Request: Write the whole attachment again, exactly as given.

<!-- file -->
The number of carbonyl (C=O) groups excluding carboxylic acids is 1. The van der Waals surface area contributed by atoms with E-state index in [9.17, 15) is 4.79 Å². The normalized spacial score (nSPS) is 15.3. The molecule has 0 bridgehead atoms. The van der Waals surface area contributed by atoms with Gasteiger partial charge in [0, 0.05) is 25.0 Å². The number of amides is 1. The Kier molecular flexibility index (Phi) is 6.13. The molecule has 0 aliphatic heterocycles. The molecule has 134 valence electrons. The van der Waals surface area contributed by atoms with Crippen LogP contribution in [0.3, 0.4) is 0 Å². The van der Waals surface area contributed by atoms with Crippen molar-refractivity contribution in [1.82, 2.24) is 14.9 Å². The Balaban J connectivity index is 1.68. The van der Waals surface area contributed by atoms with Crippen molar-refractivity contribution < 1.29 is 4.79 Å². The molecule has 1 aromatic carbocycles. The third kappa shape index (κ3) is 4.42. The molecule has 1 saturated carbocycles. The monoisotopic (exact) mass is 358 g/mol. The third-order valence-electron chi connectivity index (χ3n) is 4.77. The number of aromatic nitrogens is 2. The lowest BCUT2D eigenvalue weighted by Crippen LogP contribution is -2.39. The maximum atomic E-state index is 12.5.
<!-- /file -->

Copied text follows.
The number of carbonyl (C=O) groups excluding carboxylic acids is 1. The van der Waals surface area contributed by atoms with E-state index in [9.17, 15) is 4.79 Å². The normalized spacial score (nSPS) is 15.3. The molecule has 0 bridgehead atoms. The van der Waals surface area contributed by atoms with Gasteiger partial charge in [0, 0.05) is 25.0 Å². The number of amides is 1. The Kier molecular flexibility index (Phi) is 6.13. The molecule has 0 aliphatic heterocycles. The molecule has 134 valence electrons. The van der Waals surface area contributed by atoms with Crippen LogP contribution in [0.3, 0.4) is 0 Å². The van der Waals surface area contributed by atoms with Crippen molar-refractivity contribution in [1.82, 2.24) is 14.9 Å². The Balaban J connectivity index is 1.68. The van der Waals surface area contributed by atoms with Crippen molar-refractivity contribution < 1.29 is 4.79 Å². The molecule has 1 aromatic carbocycles. The third kappa shape index (κ3) is 4.42. The molecule has 1 saturated carbocycles. The monoisotopic (exact) mass is 358 g/mol. The third-order valence-electron chi connectivity index (χ3n) is 4.77. The number of aromatic nitrogens is 2. The lowest BCUT2D eigenvalue weighted by Crippen LogP contribution is -2.39. The maximum atomic E-state index is 12.5.